playing like this.

Just have a look at him, will you?
He's like a born-again Ovaltinie.

I mean, he's only known Heather
and the kid for what, six weeks,

and look at him.

I don't know what's got into him.

He spends most of his time on them

climbing frames and swings
and what have you.

The other day, I seen the caretaker
telling him off

for coming down the slide backwards.

Coming down backwards.
That's a bit dangerous, innit?

I mean, all his conkers and marbles
could have fallen out of his pockets.

Give it, Rodney,

What's the joke?

Nothing much.

We're just talking about wallies,
that's all.

Your name cropped up.

Not so much of it.

Here you are, Darren.

And that's another thing.
I wish he'd get rid of this sign.

I mean, whenever I'm sitting
in the passenger seat,

people look at me sorta funny.

Oh, I wouldn't let that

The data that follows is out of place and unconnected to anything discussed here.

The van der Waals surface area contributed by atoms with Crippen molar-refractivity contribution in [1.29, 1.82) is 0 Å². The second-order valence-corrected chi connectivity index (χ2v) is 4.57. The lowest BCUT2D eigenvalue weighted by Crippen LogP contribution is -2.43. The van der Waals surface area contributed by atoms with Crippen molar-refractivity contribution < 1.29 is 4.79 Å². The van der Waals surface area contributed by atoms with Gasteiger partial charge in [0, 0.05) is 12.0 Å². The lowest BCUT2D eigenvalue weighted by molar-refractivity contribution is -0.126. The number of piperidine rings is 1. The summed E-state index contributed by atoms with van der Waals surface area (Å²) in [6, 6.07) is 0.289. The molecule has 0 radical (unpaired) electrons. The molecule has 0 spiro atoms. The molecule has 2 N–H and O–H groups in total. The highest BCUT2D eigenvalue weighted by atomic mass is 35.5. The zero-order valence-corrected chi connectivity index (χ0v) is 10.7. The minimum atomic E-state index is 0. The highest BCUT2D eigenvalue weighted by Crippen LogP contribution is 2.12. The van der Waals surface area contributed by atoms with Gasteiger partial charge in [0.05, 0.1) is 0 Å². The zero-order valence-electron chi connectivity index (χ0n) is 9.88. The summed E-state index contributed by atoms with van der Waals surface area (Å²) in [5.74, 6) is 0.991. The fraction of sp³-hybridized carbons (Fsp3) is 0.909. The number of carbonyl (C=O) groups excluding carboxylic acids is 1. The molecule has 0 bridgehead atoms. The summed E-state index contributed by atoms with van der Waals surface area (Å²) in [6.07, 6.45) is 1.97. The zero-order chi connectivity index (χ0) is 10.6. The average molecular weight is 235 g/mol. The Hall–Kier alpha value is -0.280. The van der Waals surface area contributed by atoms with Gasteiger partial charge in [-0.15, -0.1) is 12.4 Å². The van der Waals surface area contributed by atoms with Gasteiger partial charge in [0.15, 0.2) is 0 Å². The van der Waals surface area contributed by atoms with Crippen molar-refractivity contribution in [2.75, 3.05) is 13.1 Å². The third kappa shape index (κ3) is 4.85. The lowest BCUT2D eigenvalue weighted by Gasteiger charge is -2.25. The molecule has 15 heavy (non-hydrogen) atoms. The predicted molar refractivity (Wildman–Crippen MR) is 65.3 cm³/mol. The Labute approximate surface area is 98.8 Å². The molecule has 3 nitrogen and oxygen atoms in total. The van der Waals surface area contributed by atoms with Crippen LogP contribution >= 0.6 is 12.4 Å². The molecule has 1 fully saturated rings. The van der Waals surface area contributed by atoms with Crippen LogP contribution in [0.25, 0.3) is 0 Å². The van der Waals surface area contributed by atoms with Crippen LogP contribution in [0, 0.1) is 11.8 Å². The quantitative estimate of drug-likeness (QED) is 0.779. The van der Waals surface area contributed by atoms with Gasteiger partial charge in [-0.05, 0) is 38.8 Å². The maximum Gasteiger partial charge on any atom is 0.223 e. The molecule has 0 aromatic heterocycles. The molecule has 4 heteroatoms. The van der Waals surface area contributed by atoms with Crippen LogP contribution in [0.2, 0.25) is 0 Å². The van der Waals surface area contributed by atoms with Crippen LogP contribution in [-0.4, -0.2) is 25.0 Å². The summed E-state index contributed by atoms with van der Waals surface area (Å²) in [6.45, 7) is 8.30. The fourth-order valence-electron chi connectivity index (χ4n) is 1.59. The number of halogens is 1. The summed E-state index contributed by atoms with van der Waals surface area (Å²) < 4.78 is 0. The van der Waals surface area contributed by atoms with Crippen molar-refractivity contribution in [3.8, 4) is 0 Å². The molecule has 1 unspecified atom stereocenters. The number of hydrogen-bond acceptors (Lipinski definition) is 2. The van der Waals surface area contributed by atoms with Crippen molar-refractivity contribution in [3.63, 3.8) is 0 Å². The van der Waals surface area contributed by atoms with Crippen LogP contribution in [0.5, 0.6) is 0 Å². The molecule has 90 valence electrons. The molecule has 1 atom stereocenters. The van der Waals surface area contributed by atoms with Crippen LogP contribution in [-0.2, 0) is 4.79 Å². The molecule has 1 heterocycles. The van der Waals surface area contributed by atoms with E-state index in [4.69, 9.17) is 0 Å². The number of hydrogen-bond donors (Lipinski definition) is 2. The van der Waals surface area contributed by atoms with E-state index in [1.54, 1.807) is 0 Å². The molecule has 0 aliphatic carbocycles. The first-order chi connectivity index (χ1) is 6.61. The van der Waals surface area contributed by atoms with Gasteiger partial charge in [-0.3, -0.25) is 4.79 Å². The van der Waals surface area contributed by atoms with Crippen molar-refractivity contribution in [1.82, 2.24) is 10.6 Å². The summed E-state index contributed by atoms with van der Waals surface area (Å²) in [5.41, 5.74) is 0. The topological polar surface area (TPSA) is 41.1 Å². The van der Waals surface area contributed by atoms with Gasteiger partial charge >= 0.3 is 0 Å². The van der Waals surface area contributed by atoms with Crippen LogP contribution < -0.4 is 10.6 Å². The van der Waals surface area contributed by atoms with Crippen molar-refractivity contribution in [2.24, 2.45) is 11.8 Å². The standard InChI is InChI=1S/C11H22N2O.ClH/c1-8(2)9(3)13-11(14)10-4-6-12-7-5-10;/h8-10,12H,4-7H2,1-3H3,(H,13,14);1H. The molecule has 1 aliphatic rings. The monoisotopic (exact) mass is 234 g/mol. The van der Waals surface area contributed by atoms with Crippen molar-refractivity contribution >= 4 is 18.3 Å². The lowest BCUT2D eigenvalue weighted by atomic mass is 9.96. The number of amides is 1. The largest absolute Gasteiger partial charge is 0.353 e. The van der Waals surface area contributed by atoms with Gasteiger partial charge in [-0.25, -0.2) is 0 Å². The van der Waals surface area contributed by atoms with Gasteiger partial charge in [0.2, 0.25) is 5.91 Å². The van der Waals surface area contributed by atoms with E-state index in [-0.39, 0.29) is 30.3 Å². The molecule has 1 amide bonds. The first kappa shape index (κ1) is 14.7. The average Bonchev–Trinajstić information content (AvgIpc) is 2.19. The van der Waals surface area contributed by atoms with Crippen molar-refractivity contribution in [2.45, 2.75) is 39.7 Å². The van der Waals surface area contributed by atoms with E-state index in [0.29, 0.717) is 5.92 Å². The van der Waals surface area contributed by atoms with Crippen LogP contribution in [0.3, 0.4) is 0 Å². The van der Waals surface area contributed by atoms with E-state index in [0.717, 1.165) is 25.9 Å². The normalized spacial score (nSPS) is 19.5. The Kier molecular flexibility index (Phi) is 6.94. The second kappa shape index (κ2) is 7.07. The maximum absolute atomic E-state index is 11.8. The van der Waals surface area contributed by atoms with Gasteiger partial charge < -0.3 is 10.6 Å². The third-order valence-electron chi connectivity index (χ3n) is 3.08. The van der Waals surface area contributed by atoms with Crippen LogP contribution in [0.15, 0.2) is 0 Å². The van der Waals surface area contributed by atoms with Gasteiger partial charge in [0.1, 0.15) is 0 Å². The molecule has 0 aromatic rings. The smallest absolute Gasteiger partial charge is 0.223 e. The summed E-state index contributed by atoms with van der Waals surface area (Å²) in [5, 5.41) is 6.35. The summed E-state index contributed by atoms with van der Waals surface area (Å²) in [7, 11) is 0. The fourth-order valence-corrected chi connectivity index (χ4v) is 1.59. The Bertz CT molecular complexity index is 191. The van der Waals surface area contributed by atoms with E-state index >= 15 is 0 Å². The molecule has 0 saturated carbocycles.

bother you, Rodney.


They most probably
just think you're a poof.

You must have spent a third of your life
standing in front of mirrors.

My earliest childhood recollection
is of you standing in front of a mirror.

Up until I was four,
I thought you was twins.

If you're trying to wind me up, Rodney,
it ain't gonna work, no way, bruv.

'cause tonight is a very, very happy night
and a very, very special one for me.

What is it, Cubs night?

No it ain't Cubs night.

Well, go on, Rodney. How do I look, eh?

You look, like a second-hand car trader.

Oh, thanks a lot, Rod.
Here, that remind me.

You know what we were
talking about earlier on,

about Heather and Darren
coming over for Christmas.

I mean, you don't mind do you?
'Cause you like Heather, don't you, eh?

Don't you, Rod, eh?

Yeah, she's all right.

What about you, Grandad?

You like Darren, don't you, eh.
He's not a noisy little brat, is he?

Oh, no, he's a good little kid.


Here, Rod.

How'd you feel about Heather
becoming your sister-in-law?

Do what?

No, no, no, not now. Not immediately.

I mean, you know, some time in the future.

I mean, you know,
I haven't even mentioned it to her yet.